PoliSci: Fight Begins For Science Dollars
Washington (UPI) Jan 03, 2005
A large number of post-election resignations have left leaderless the federal agencies managing most of the government's science research as the first year of President George W. Bush's second term unfolds.
The rush for the door comes just as the agencies are facing budget cuts that likely will force difficult choices among programs.
Among the science agencies, the National Aeronautics and Space Administration may have the most at stake over the next 12 months as it makes decisions that will set its course for years to come. Outgoing NASA Administrator Sean O'Keefe managed to persuade Congress to give his agency $822 million more for fiscal year 2005 than it had received in 2004. NASA also received unusual latitude in deciding how to allocate the money among programs.
Nevertheless, NASA's new appropriation is $44 million short of the amount requested and must cover the cost of returning the space shuttle fleet to flight status, as well as continue support of the International Space Station. The astronomy community is pressing NASA to find a way to repair the popular Hubble Space Telescope and the agency must begin developing hardware to support Bush's plan to return humans to the moon and someday send them on to Mars.
Each of these endeavors contains significant technical challenges that could lead to cost overruns.
Should NASA outstrip its budget, as it has done before, it will have to choose what to cut to make ends meet. New money is not likely to be available and, more important, O'Keefe will not be there to go to bat for it. He resigned last month to take on the job of leading Louisiana State University.
NASA is not the only federal agency sailing without a captain at the moment. The secretaries of Agriculture, Commerce, Health and Human Services, Energy, Veterans Affairs and Homeland Security likewise resigned after last November's election. Also leaving is Michael Leavitt, head of the Environmental Protection Agency, who has been nominated to take over at HHS.
The new leadership at these agencies all will be getting up to speed at about the same time they will need to be plotting cleverly how to protect their budgets - and the science programs they fund - from a Congress looking for money to spend elsewhere.
The temptation to redirect money away from basic science is going to be overwhelming. Aside from the fact the Bush administration has been planning all along to scale back spending on non-defense-related research, setbacks and mistakes over past year have ratcheted up the financial pressure.
The U.S. effort in Iraq, for example, is proving far more difficult than anticipated and costs are spiraling. Terrorism spending is continuing unabated, with ever louder warnings that more money is needed.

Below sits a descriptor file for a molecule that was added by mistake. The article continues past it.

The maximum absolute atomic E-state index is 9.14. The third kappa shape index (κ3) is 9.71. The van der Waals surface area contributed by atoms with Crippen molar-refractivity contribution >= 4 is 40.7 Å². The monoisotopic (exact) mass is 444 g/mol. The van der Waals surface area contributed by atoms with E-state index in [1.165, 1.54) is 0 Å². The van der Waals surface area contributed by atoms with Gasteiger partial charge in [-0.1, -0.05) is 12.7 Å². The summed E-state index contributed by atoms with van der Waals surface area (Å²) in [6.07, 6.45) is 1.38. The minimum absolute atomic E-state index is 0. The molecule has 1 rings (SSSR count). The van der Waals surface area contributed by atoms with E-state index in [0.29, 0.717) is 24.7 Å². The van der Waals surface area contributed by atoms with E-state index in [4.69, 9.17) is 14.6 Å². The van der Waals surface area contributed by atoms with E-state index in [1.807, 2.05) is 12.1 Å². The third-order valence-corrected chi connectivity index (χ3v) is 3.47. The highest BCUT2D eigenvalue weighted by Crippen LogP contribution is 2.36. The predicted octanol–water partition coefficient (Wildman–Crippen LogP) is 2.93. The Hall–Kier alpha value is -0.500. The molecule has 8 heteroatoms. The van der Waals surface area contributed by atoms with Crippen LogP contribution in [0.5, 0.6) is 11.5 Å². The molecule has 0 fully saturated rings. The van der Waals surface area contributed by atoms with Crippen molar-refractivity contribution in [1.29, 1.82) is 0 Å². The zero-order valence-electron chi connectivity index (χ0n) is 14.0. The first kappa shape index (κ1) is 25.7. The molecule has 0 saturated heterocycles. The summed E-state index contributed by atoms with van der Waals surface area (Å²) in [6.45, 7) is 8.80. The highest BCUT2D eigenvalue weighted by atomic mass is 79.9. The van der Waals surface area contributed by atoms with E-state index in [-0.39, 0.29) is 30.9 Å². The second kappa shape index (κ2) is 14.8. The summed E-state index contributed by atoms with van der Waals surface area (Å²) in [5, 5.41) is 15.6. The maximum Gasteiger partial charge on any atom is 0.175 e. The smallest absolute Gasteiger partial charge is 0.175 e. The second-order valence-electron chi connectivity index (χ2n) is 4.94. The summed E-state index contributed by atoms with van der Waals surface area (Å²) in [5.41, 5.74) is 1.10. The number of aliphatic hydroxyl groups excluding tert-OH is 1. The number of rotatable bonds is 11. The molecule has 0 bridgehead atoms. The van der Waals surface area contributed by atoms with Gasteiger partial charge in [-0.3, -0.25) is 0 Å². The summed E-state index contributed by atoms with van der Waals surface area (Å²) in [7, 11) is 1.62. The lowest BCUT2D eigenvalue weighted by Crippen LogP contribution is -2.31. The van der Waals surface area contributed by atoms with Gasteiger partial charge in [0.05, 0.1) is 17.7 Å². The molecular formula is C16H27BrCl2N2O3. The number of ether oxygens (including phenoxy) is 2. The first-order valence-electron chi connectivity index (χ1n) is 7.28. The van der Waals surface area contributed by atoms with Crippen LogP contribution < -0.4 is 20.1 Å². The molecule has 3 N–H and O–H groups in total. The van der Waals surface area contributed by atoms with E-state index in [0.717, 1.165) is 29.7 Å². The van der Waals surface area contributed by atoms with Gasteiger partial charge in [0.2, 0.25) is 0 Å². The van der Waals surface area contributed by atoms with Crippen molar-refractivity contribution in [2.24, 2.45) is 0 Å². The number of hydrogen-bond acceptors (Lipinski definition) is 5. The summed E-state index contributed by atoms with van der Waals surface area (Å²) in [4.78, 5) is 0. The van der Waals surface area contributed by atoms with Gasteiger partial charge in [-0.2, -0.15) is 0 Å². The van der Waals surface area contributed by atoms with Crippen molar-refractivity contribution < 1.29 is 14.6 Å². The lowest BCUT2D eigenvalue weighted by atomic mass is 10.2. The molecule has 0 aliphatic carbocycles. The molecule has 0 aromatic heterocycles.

Though it is not news that both the Medicare and Social Security programs are facing serious financial challenges, Congress was shocked to discover last year the new Medicare prescription drug benefit it had just approved was going to cost billions of dollars more than originally thought.
On top of these avoidable disasters, the administration had to tap into already depleted accounts to help those hurt when hurricanes slammed repeatedly into Florida and a tsunami wiped out the lives and futures of more than 100,000 people in Asia.
The heads of science-supporting agencies will be hard-strapped to defend basic research programs in the face of such spending demands and the administration's desire to hold on to its tax cuts.
More than just the budgets will be troublesome. Several agencies are under heavy criticism for mismanagement or face challenges meeting their mandates in the coming year.
At the Department of Energy, for example, a new contractor will assume management of Los Alamos National Laboratory in New Mexico after a series of security failures left DOE doubtful about the ability of the University of California to manage the facilities.
Should Leavitt take over HHS from Tommy Thompson, he will have problems to deal with at the Food and Drug Administration and the National Institutes of Health. FDA is reacting to information that several popular prescription drugs may be unsafe.
The revelations could trigger a reorganization at the agency. NIH is at the center of conflict-of-interest charges involving its researchers and the large pharmaceutical companies.
HHS is one of many agencies involved in an effort to conduct further research on global climate change. The White House's Climate Change Science Program, begun with a massive interagency planning effort in February 2002, finally will begin more extensive research activities this year. Other organizations involved include EPA, NASA, Agriculture, Energy, Interior and Commerce's National Oceanic and Atmospheric Administration.
NOAA also runs the Pacific Tsunami Warning Center - the U.S. organization responsible for tracking the deadly waves. The current system covers only the Pacific Basin, however, and not the Indian Ocean, where the recent disaster was centered.
Bush already has mentioned expanding the current warning network and NOAA is sure to be directly involved. The agency could face further budget strains if a larger, more expensive system is attempted and the countries most in need remain focused on meeting the crisis and in no position to pay for warning technology.
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Analysis: The Triumph Of The Robots
Washington DC (UPI) Jan 03, 2005
The human side of the U.S. space program remains problem-plagued, with the shuttle fleet still grounded and the International Space Station hanging in limbo. NASA's robotic craft exploring Mars and the Saturnian system in 2004, however, have carried off feats that are unparalleled in human history - and they promise to deliver more wonders in the new year.
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